Ajay,mega-trader?China has a huge stake in how world trade is organised ButChina has not been averse to striking its own deals with the Westgiven the importance of Western markets for Chinas exports Not surprisinglythereforeChina has already flagged its interest in joining the TPP and TiSAthough both the US and EUas well as Japanwould be wary of Chinas entry With Russia eagerly waiting to become a WTO memberit too may be forced to play its own game Unfortunately for Indiathe Brics (BrazilRussiaIndiaChina and South Africa) coalition does not have a unified position at Baliand certainly not on Indias demand for open-ended rules for the continuation of its food subsidy regime If the US strikes deals with the less developed countries and an assortment of friendly countries even Pakistan is in TiSA talks what options exist for India ClearlyIndia must seek a positive outcome from Baliin the hope that such an outcome will weaken the still nascent efforts to regionalise trade through the TPP-TTIP-TiSA route After allthe TPP and TTIP initiatives have already encountered domestic hurdles in the US and in the EU The US Congress has not yet granted fast track trade promotion authority to the executivewhich would enable the US government to take forward these negotiations US officials have claimed that this would not come in the way of speeding up TPP negotiationsbut it could if President Barack Obama is unable to regain policy initiative from the Congress Indias leaders have consistently argued that it has a strategic stake in the preservation of the multilateral systemespecially the WTOs dispute settlement and anti-dumping regime None of the plurilateral regimes offer the comfort that India needsgiven its fears about being the target of Chinese dumping and market denial practices of the West It is in Indias interest to accept WTO discipline in managing Indias food policies in exchange for the preservation of the WTO system as a whole These larger questions about the future of the world trading system ought to be the focus of the policy debate in India rather than the single issue of Balis impact on Indias food policies The writer is director for geo-economics and strategyInternational Institute for Strategic Studies and Honorary Senior FellowCentre for Policy ResearchNew Delhi [email protected] For all the latest Opinion News download Indian Express App More Related NewsWritten by Shaji Vikraman Harish Damodaran | Updated: December 10 2014 8:33 am A countercyclical fiscal policy providing for higher borrowings in a downturn and stringent limits when growth returns needn’t be a bad thing Related News Last week Finance Minister Arun Jaitley at a civil society interaction in Srinagar reportedly said that “gone are the days when the Centre would provide money and the states would run the government” Today “every state has to stand on its own” For states such kind of sermonising may not be new But what is striking in this case is that it is coming from the finance minister of a government whose mascot — Prime Minister Narendra Modi — is someone well acquainted with the problems of states having run one for over 12 years Jaitley’s comments nevertheless provide an opportunity to examine the fiscal management record of state governments in the recent past and also comparing this with the Centre’s The period from 2003-04 to 2011-12 was a good one for the Indian economy With gross domestic product (GDP) growing by an average 83 per cent a year tax and non-tax revenue collections surged As a result the combined fiscal deficit of the states fell from 425 to 19 per cent of the GDP even as their revenue deficit of 225 per cent turned into a surplus of 03 per cent The Centre’s record on the other hand was more mixed While its deficits registered sharp dips between 2002-03 and 2007-08 the period thereafter saw sharp deterioration so much so that both the fiscal and revenue deficits in 2011-12 were higher than their corresponding levels for 2002-03 (see accompanying charts) Although the states too were hit by the global economic crisis post-2008 their finances did not go as much into the red They were at the end of the day better-off relative to the early 2000s States in short have generally demonstrated more prudence than New Delhi in managing their finances While there are outliers — West Bengal and Punjab in particular — the bulk of them have stayed the course in keeping fiscal deficits below 3 per cent of state GDPs and eliminating revenue deficits as required under their respective fiscal responsibility and budget management (FRBM) laws This contrasts with the Centre’s dismal record at meeting its own FRBM commitments True the above improvement in state finances was brought about no less by increased Central transfers This was thanks to the 12th Finance Commission recommending a 305 per cent share for states in net Central taxes effective from 2005-06 (as against the earlier 295 per cent) besides overall growth-induced revenue buoyancy States further benefited from a scheme formulated by the last NDA government enabling them to swap some Rs 106000 crore of past Central loans contracted at interest rates of 13 per cent and more with lower-cost small savings and open-market borrowings But the major source of turnaround was the states’ own efforts at revenue mobilisation The own tax revenues of Karnataka and Tamil Nadu for instance amounted to between 10 and 12 per cent of their state GDPs in 2007-08 which wasn’t far behind the corresponding ratio of 126 per cent for the Centre Given that the bulk of taxation powers — whether on income manufacturing (excise) imports (customs) or services — is concentrated at the Centre this was no small achievement Unfortunately though all these gains are under threat now The last two years have seen the country’s average GDP growth plummet to 46 per cent; that figure is unlikely to cross 55 per cent in 2014-15 States are already beginning to feel the pinch of the ongoing economic slowdown in three broad ways The first is that their own revenues — including from taxation of sales property transactions and stamp duties/ registration fees — are being affected The second is through lower Central tax revenue collections that in turn translate into reduced transfers The third is via cuts in Plan as well as non-Plan assistance from the Centre which is essentially a means of passing on its fiscal problems to the states The significant thing to point out here is that it is the states that incur the bulk of development expenditures in India — be it on primary health centres schools roads irrigation or sanitation This also makes sense considering that they are the ones closer to the people rather than the Centre But matters are different when it comes to resource mobilisation The lack of flexibility for the states here extends not just to taxation Article 293(3) in the Constitution bars them from even raising loans without the Centre’s consent The FRBM laws only add to their problems especially in the current context when revenues are taking a hit States then have little option but to cut back on development and social spending that hardly generate any financial returns It is time perhaps to review the straitjacket imposed by the FRBM laws enacted by the states amending which again requires Central approval A 3 per cent cap on fiscal deficit — annual gross borrowings — may have originally been inspired by the Maastricht Treaty that led to the creation of a single European Union currency Whether such a benchmark designed for developed economies is valid for states in India whose citizens are deprived of even basic physicaland social infrastructure is worth thinking about Moreover we are probably now entering a low interest rate regime which may give some elbow room for states to borrow more from the market There is nothing wrong in allowing them to do so so long as these are for financing capital and development works A countercyclical fiscal policy providing for higher borrowings in a downturn and stringent limits when growth returns needn’t be a bad thing It would be interesting to see if the 14th Finance Commission which is slated to submit its report soon recommends anything along these lines This government would do well to learn the lessons from the early 2000s Both the NDA and the first UPA governments during that time took sensible steps to swap and restructure the debts of states States deserve a similar “New Deal” today when their finances are under strain from a prolonged slowdown After all to quote Modi himself the development of states is the key to the development of India But all this requires Delhi to shed its old patronising approach apart from taking credible measures to set right its own finances Only that will give it the moral authority to preach from the pulpit [email protected] [email protected] For all the latest Opinion News download Indian Express App More Related News till Chile and France, the Afghan-born father of the gunman who killed nearly 50 people at an LGBT nightclub in Orlando, while directing the Central and state governments to file their replies within three weeks. Lehman suggested the Dubai pitch wasn’t like the ones his team encountered in India. USA and Ghana in the group stage.By: Express News Service | Mumbai | Published: June 28 Those two knocks. The court was told most of the municipal corporations and municipal councils had complied with this requirement.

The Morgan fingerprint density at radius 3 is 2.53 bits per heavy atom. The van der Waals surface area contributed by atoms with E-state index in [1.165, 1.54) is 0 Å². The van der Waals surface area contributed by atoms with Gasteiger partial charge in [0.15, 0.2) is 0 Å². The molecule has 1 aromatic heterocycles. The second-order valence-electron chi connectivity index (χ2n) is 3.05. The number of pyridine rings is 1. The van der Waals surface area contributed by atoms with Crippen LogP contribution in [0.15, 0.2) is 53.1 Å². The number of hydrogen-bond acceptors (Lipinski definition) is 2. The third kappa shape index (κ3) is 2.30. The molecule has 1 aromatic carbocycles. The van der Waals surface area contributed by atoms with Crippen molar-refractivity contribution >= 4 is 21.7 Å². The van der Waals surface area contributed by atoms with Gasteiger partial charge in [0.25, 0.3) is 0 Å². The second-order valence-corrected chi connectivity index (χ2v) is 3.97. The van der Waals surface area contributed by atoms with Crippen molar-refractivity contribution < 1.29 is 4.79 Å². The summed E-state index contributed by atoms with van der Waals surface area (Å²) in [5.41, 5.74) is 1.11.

IE Online Media Services Pvt Ltd More Top NewsWritten by Man Aman Singh Chhina | Chandigarh | Published: March 25, “We must be given the office space of the Congress as per our status and we completely reject this shabby space given to us.